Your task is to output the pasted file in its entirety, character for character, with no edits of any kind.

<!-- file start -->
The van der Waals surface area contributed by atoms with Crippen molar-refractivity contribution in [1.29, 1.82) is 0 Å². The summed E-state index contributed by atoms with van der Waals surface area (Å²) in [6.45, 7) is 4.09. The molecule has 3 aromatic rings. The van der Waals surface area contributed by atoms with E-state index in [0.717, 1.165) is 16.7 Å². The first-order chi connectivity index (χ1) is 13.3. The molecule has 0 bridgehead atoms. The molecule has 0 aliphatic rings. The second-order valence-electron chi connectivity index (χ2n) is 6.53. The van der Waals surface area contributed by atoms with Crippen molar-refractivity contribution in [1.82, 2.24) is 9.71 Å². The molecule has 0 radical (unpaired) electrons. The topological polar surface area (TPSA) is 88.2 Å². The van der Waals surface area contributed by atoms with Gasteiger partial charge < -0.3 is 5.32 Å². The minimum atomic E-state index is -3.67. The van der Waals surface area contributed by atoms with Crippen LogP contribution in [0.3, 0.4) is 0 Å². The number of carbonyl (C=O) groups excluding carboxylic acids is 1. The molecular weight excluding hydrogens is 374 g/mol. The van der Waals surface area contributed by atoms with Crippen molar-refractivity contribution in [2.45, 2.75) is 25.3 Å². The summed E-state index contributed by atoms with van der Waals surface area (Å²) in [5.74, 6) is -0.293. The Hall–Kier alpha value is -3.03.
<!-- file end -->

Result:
The van der Waals surface area contributed by atoms with Crippen molar-refractivity contribution in [1.29, 1.82) is 0 Å². The summed E-state index contributed by atoms with van der Waals surface area (Å²) in [6.45, 7) is 4.09. The molecule has 3 aromatic rings. The van der Waals surface area contributed by atoms with E-state index in [0.717, 1.165) is 16.7 Å². The first-order chi connectivity index (χ1) is 13.3. The molecule has 0 bridgehead atoms. The molecule has 0 aliphatic rings. The second-order valence-electron chi connectivity index (χ2n) is 6.53. The van der Waals surface area contributed by atoms with Crippen molar-refractivity contribution in [1.82, 2.24) is 9.71 Å². The molecule has 0 radical (unpaired) electrons. The topological polar surface area (TPSA) is 88.2 Å². The van der Waals surface area contributed by atoms with Gasteiger partial charge < -0.3 is 5.32 Å². The minimum atomic E-state index is -3.67. The van der Waals surface area contributed by atoms with Crippen LogP contribution in [0.3, 0.4) is 0 Å². The number of carbonyl (C=O) groups excluding carboxylic acids is 1. The molecular weight excluding hydrogens is 374 g/mol. The van der Waals surface area contributed by atoms with Crippen molar-refractivity contribution in [2.45, 2.75) is 25.3 Å². The summed E-state index contributed by atoms with van der Waals surface area (Å²) in [5.74, 6) is -0.293. The Hall–Kier alpha value is -3.03.